From a young age, we are taught to be kind to one another. However, it seems as we move and grow up in life, this simple act of kindness loses its significance. I’m not saying everyone stops being kind to one another, but they fail to see that cultivating kindness towards others and compassion are key components to achieving success and should be adopted just as much as we get older, as we did when we were younger.
The brain as a whole is complex. However, the individual neuro-networks can be relatively simple. In fact, recent studies have shown when we are compassionate to others, we activate the same neuropaths as we do when we are in love. Empathy is the ability to have the same feelings as another person, be it when they are experiencing a high or a low. However, when we display empathy we are acting the same neuro-networks as when we experience pain. Compassion on the other hand is the ability to show kindness towards others, activating the love network and prompting the individual to action. Both produce different ways of connecting and understanding others.
Compassion is separate from empathy; both in the neuropaths activated and the action associated with it. A good way to think about empathy is like a fire. When we start a fire in the fireplace, contained by a fire barrier, empathy is controlled, however, when the fire breaches this protective layer, outside of the barrier, it can burn the house down. Empathy when it is controlled can lead to positive understanding, however, when we lack control over it, it can lead to detrimental problems. For example, in 1980, nurses were believed to have suffered from compassion burnout, however, in hindsight it was actually empathy burnout. This is because compassion, just like when you are in love, builds you up, and strengthens you, rather than burning you down like a wildfire. Empathy can steer individuals into problems, whilst compassion is a source of kindness that helps us manoeuvre through problems by moving us towards action.
Similarly, thinking compassionately activates the hormone oxytocin that consequently activates the neurotransmitters of both dopamine and serotonin. Importantly to note, dopamine is associated with high reward and is activated when we get psyched up and doing something we enjoy. Serotonin on the other hand is associated with a calming effect. So my question to you is, who will have more success, someone who activates both the dopamine and serotonin systems or someone who does not but rather has negative cortisol flowing? Clearly, the individual who has their dopamine and serotonin systems going will be able to feel high and conquer the tasks put in front of them, but calm at the same time, thanks to dopamine and serotonin respectively.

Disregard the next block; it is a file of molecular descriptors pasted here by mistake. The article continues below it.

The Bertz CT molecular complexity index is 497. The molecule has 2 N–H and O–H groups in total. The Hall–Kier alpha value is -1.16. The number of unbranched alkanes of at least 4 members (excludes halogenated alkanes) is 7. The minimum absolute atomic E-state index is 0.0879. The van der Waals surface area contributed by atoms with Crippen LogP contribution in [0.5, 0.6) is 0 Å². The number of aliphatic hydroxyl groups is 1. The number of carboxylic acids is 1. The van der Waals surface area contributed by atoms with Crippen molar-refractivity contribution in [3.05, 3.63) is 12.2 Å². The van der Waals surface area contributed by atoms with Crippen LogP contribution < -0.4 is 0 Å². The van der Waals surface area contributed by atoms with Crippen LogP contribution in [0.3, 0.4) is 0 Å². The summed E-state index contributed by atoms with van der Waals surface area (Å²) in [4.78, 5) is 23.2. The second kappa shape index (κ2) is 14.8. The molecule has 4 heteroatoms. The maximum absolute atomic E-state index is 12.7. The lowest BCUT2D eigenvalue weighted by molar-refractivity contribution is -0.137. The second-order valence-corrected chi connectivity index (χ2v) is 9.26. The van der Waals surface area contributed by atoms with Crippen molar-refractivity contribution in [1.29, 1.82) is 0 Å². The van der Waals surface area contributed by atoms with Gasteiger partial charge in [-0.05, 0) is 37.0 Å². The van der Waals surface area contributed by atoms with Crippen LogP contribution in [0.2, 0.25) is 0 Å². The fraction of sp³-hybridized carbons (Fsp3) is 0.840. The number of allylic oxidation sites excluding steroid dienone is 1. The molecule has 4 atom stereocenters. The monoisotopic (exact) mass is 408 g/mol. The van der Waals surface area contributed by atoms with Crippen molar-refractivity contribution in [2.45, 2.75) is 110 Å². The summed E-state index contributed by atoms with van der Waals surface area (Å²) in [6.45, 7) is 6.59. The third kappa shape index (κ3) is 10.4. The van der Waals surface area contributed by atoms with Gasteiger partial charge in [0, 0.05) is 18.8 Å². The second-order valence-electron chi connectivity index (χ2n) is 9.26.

On a global scale, how can adopting compassion promote success in society? Oxytocin is related to social bonding and builds trust. So in communities where there is high levels of oxytocin, produced as a result of thinking compassionately, stronger communities exist, with both higher levels of trust and economic development. Compassion builds networks that leads to effective teams. Compassion also builds up one’s health and lowers blood pressure. In the workplace, this leads to increased productivity as individuals feel valued and respected, as well as leading to less turnover in people.
The four steps for cultivating compassion:
L: Listen to Learn
In society today, it is easy to listen to reply, however, when thinking compassionately, it is better to keep quiet, and actually take the time to listen what the others are saying – both in the words they speak and the silence they do not. As Mozart noted, the rests are the keys to understanding music. When we listen to others, we want to give them our full attention and this is done through listening to learning, not automatically listening to reply.
U: Understand to Know
This skill prompts the individual to understand what they need to know to help others. It is often easier to do this by clearing the space in front of you when an individual approaches you for help. Just like with co-ordinates, longitude and latitude coordinates by themselves mean nothing by themselves, however, together they provide a specific location. When we think compassionately, we want to connect with the individual in a holistic way, recognising the ways in which we can help.
C: Connect to capabilities
As humans, we are not all perfect, and we don’t have all the answers to everyone’s problems. However, as social beings, we are situated within a web of networks, that can provide the right answers. So when someone has a problem, we need to accept that perhaps we are not equipped to help them directly, however, we can help individuals indirectly by connecting them to someone with the right answers. So bringing in the first step of listening to learn, we need to listen and work out our capacity to help.
A: Act to Solve
This step is relatively simple and encourages the individual to step back. That is to say, sometimes we won’t have all the answers, however, we can help others by purposefully not doing something but encouraging them along the right track.
Compassion is a fundamental skill that should be adopted more in society everyday. If individuals show more compassion, the world will both think and act in a compassionate way, leading to individuals bringing out both the best in themselves and others.
Recommended further readings:
The Compassionate Achiever by Chris Kukk
Give and Take by Adam Grants